Archive | February, 2014

Giovanni ends the drought

19 Feb

My nearest and dearest can breathe again.  The tetchiness, snappishness and irritability have vanished: I have finally got to my first opera of 2o14.  My trip to Manon was frustrated by the inability of Southern Rail to cope with a little rain and there’s not been a lot else that appealed.  So it was for Kaspar Holten’s new production of Don Giovanni at the Royal Opera House on 18th February that broke the duck.

Don Giovanni is one of those operas that we seem to find very difficult to stage: there is almost too much to it – the anti-hero, the question of how the other characters relate to him, the cosmic and supernatural side – all of them pose difficulties for a society that hasn’t worked out quite where it stands on amorality, let alone divine punishment; it must have been all much easier for the Victorians.  So a director has two problems – providing a compelling vision or narrative for the piece and managing the fiendish technical problems – including working out how on earth you end Act I.

I didn’t much admire Holten’s Eugene Onegin last year but the faults there suggested that Don Giovanni might be more suited to his clear intelligence and imagination.  You can’t get a definitive production and so whatever we get will be a director’s particular take on it.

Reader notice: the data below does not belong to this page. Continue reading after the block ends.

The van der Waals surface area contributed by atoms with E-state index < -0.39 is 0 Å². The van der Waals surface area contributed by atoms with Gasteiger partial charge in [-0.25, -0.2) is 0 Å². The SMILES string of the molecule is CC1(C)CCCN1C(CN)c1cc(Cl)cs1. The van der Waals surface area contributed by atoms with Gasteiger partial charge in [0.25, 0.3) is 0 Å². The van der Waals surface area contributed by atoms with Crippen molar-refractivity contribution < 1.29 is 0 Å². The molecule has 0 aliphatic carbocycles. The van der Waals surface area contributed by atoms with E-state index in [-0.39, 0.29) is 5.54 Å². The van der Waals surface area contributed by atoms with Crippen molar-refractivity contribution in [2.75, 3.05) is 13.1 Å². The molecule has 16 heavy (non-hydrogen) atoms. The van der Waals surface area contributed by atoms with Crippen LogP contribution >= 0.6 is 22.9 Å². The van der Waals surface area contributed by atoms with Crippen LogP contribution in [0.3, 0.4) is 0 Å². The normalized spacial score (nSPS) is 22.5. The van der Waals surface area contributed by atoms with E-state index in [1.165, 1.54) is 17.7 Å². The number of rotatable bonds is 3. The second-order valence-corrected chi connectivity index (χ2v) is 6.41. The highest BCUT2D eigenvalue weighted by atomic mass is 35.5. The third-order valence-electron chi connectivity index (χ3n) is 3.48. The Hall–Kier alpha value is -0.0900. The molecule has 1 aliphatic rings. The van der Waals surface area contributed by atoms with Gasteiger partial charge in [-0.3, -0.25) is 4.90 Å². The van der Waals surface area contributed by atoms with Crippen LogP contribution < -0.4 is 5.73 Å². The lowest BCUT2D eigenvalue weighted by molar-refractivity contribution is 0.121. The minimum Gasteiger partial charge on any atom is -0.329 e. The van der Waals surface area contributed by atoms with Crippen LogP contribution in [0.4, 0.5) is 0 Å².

I began by resisting the production but grew to like it better as it went on.  Famously, it makes use of video designs – projected over the basic (and very good) set of a building, filled with doors and staircases.  It starts with women’s names projected, rather irritatingly, I thought.  Then, apart from the idea that Anna and Giovanni had obviously enjoyed their time together, there didn’t seem a lot going on to distinguish the piece from any other production.   Things became clearer as the show goes on.  The video enabled some great visual effects of blood and darkness staining the building and you become aware that, more than any production that I have seen, it is about Giovanni himself and how his murder of the Commendatore wrecks his relationship with Anna and his own sanity.  The voice of the Commendatore appears as to be a sound in his own head.  The statue is an alabaster bust which Giovanni smashes at the end of the graveyard seen, leaving Anna to mourn over it in Non mi dir but also to use as a reason not to go further with Giovanni.  He is a desperate man in the last scene and faces the ghost on his own at the end in one of the sparsest final scenes that I have seen. After his final cry, the epilogue is cut until the very final chorus where he seems to be making a cry for sympathy from the audience – as if he is left entirely alone.